"They might, he said, come out to Vienna."
That's from the Auden biography I'm reading. It's 1937 (I think) and "they" is Auden and Christopher Isherwood.
It always amuses me that the English seem generally to refer to any travel abroad as going "out." The direction doesn't matter: out to Canada, out to Australia. And as in this case maybe only over to the continent. (Americans are more likely to say "over" to some other country. Or perhaps "down" for south and "up" for north.) It's as if England is, naturally, the center, and to go anywhere else one must (obviously!) go out from the center. I first heard it from the Bonzo Dog Band, when they sang about "Hunting Tigers Out In India."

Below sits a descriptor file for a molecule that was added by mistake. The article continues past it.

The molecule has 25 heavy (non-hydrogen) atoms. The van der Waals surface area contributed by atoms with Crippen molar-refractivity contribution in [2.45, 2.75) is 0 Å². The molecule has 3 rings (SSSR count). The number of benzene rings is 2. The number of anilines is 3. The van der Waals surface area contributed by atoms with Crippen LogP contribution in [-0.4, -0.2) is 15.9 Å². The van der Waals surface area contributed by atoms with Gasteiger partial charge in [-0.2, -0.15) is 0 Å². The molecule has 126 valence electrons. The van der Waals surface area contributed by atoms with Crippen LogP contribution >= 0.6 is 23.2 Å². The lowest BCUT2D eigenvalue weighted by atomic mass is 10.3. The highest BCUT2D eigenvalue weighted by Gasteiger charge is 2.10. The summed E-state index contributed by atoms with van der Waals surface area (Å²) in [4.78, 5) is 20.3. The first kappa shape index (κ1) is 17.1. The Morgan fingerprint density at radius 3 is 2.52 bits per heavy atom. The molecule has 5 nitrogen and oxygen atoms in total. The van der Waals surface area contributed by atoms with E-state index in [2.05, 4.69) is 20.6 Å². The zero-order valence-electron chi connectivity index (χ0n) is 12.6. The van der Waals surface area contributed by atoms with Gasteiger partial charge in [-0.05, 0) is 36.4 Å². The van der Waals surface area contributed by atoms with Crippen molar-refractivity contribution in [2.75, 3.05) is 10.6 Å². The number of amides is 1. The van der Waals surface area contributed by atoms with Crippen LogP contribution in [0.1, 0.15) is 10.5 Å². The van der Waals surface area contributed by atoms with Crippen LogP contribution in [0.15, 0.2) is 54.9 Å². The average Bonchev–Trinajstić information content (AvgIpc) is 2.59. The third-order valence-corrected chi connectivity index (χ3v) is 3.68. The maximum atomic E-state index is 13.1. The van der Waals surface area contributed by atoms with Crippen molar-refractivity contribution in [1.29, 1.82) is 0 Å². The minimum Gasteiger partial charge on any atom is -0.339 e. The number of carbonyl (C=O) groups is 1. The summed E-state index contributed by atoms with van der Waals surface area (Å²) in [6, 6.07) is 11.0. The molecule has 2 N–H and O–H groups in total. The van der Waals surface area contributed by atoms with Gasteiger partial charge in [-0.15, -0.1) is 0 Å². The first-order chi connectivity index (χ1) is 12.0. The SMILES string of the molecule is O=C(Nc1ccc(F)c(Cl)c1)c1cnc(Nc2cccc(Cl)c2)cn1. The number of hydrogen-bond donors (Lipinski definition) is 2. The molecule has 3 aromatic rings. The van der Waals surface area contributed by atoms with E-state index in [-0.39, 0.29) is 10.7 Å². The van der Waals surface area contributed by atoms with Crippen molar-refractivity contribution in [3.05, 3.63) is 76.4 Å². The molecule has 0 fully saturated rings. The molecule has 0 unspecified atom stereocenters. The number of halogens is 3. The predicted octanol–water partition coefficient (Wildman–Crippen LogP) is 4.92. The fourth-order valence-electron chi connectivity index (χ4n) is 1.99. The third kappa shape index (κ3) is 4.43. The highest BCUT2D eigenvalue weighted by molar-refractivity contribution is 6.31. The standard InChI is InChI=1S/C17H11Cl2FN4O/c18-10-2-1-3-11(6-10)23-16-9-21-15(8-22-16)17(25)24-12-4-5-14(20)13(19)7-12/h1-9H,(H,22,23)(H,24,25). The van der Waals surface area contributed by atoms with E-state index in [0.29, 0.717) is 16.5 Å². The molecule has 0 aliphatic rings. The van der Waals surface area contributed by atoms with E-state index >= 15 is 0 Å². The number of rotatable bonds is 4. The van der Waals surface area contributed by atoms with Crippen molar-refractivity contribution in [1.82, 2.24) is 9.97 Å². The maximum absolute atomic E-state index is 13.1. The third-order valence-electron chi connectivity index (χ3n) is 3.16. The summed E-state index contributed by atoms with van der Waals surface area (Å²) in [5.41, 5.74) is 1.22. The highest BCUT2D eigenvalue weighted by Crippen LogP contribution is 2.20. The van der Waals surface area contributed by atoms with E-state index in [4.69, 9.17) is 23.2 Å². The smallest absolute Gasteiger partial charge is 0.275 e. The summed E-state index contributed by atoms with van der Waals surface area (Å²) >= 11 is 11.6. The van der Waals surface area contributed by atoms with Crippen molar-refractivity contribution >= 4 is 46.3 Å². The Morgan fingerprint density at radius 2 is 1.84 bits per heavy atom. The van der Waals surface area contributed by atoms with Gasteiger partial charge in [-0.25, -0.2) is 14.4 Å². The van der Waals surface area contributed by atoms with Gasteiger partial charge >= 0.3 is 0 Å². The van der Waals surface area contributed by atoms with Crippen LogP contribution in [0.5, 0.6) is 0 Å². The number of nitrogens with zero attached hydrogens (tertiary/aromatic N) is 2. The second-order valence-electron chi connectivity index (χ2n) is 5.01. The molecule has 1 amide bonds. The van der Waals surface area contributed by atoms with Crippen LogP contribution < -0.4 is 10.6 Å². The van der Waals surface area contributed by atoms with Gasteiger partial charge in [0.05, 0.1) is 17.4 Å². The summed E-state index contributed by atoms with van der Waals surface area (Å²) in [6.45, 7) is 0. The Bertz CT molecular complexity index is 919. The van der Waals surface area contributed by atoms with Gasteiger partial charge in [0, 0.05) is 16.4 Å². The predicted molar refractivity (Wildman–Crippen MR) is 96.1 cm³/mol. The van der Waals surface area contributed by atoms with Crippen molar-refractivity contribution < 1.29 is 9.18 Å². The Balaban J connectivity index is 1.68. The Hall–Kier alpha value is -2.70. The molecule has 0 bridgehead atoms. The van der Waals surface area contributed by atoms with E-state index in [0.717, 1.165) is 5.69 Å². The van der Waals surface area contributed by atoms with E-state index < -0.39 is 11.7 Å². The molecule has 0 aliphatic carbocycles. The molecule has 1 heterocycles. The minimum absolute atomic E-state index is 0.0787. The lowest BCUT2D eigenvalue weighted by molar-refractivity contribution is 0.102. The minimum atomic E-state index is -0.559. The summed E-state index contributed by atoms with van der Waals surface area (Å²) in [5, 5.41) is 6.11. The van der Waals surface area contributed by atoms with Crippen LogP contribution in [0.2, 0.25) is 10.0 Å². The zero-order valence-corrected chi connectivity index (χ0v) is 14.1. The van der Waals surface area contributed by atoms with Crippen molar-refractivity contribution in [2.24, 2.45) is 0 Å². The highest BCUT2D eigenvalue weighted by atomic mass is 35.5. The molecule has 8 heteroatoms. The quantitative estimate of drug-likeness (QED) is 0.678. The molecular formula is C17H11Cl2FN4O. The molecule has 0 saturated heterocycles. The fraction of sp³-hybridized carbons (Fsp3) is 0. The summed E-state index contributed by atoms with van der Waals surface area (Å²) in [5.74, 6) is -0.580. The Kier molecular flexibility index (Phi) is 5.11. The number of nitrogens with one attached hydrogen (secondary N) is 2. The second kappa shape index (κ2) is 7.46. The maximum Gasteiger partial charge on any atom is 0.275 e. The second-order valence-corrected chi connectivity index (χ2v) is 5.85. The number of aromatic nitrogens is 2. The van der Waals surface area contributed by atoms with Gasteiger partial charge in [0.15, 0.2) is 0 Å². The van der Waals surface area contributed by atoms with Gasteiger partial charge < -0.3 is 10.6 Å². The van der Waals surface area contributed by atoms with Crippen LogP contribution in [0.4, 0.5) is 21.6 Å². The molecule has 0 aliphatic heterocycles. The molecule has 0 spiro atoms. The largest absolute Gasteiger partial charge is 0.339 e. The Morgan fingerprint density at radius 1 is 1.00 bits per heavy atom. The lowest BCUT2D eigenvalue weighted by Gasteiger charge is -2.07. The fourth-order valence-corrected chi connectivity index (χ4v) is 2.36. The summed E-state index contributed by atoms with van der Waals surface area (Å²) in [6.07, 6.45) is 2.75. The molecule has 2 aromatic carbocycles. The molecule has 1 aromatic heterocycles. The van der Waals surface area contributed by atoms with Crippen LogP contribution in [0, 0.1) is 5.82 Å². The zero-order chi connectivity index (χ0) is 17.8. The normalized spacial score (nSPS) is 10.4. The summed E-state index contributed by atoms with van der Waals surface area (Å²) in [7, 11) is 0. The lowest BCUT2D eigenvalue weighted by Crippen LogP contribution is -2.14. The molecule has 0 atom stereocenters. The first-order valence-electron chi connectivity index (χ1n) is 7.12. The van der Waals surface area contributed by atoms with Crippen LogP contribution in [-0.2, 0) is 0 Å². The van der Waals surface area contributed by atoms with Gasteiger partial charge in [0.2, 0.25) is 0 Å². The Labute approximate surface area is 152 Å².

Judging by some of the contemporary British crime dramas I watch, they're still doing it: some criminal has "gone out to Spain" to spend the fortune he made from selling drugs or some other illegal activity, or a detective has retired there.